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Buying less, doing more: How the security operations centre model can help to control cybersecurity

04 Jun 2020

Article by ExtraHop VP global security programs Mike Campfield.

‘Security solutions good, more security solutions better’ is the mentality behind high tech protection procurement in many Australian and New Zealand organisations but a new security model looks set to turn this traditional way of thinking on its head.

Does the quest to prevent hacking or cyber-compromise result in your enterprise spending increasing sums on a burgeoning array of cybersecurity products?

Globally, organisations were expected to invest a staggering $US106.6 billion on cybersecurity in 2019. In the Asia Pacific region, investments in security hardware, software and services were projected to reach $US16.4 billion; representing a 20% increase on 2018’s spend, according to high tech research house IDC.

But is all that outlay actually making organisations safer? Or is it merely creating overlaid and disjointed lines of defence which are complex and costly to maintain – and increasingly ineffective in a cloud-powered, digital business landscape?

Some of those innovators in the cybersecurity sphere think so. They’ve latterly turned their attention to developing a protection model which better fulfils the requirements of the modern enterprise and reduces the need to have specialist personnel on the ground, racing to respond to an unrelenting influx of threats.

Under siege: the cybersecurity challenge Australian and New Zealand businesses are facing – and failing

Evidence suggests such a model is sorely needed – and that implementing more effective protection is an ongoing priority for organisations and businesses.

More than 500,000 Australian small businesses became cybercrime victims in 2017 and one in four of those endured 25 or more hours of resultant downtime, according to research by Norton. The average cost of a cyber attack was calculated at $1.9 million for a mid-sized enterprise.

While cybersecurity has historically been regarded as an ICT issue, the existential danger an incident can now pose is not lost on those at the top. Australian CEOs rank cyber disruption as the number one threat to their organisations’ business growth, according to PwC’s Global CEO Survey 2018. For the enterprises they oversee, the question has become not ‘if’, but rather ‘when’, their turn will come.

Using data to protect the enterprise more effectively

Gartner’s Security Operations Centre (SOC) Visibility Triad model is focused on the use of something today’s organisations already have in plentiful supply – data.

The Gartner SOC Visibility Triad talks to the power of harnessing the intelligence collected by network traffic analysis, security incident and event management software, and endpoint detection and response solutions, the SOC model enables a major shift in focus.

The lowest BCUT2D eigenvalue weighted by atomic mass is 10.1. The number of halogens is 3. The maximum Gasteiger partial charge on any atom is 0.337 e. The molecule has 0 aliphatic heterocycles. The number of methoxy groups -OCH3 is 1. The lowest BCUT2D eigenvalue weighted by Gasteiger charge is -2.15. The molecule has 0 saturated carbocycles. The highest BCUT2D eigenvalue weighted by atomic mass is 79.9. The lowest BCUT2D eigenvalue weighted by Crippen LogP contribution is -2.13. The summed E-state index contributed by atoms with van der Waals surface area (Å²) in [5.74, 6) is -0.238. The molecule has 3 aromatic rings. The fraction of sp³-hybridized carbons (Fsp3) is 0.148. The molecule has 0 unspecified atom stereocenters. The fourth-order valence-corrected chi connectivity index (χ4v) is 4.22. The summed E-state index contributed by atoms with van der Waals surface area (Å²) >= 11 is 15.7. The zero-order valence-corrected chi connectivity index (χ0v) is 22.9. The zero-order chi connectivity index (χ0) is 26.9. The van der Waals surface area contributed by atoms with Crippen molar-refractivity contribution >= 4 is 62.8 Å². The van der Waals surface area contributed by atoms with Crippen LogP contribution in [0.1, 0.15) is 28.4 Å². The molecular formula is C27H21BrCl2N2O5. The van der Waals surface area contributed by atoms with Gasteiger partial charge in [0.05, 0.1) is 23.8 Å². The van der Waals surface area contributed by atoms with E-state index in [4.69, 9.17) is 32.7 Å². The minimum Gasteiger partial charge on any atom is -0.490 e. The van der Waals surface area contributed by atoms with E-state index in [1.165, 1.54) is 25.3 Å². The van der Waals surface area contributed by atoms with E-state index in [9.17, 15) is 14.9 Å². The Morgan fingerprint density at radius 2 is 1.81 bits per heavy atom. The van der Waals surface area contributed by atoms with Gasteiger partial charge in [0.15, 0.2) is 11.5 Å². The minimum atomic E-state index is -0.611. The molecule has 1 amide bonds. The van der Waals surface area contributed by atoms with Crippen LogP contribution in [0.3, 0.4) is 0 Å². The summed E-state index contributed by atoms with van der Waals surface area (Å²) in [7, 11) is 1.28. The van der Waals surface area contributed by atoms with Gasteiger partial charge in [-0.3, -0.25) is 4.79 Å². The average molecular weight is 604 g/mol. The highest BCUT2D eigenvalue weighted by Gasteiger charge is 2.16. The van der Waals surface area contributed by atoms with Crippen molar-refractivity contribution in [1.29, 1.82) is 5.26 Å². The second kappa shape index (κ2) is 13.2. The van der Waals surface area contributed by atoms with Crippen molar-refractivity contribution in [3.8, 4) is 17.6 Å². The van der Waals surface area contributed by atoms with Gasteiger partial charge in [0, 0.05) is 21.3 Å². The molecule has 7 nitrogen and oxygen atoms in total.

While the perimeter is still needed to keep low level intruders out, organisations need to move inside to look at what is taking place inside the east-west corridor. With the right intelligence and a rapid response centre, teams will be able to detect and neutralise threats taking place inside the network, before critical assets are damaged.

Complete visibility into all network communications is the ultimate aim. Endpoint agents, events or log data alone will not create a full picture of what is taking place. Log data can be turned off

Agents can be tampered with. Wire data - the data that provides insight into the communications on the network -provides visibility so that, rules, signature and behavioural detection tools powered by machine learning, coupled with automated investigation and response systems, can be used to shut down emerging attacks quickly.

All said, rapid detection, response and remediation using wire data represents the most pragmatic and workable way forward.

Smarter security for the 2020s and beyond

Cybersecurity incidents are not decreasing and the fall-out has become ever more serious. Enterprises which don’t have measures in place to detect and mitigate threats to their critical systems and the sensitive company and personal data in their keeping must look to wire data to uncover suspicious activity before it causes damage.

A robust, coordinated cybersecurity strategy which addresses the vulnerabilities and challenges thrown up by the digital era is essential to mitigate risk. Before adding a new tool to your environment, ask if you are analysing all the data that traverses your network. You might be surprised by the results.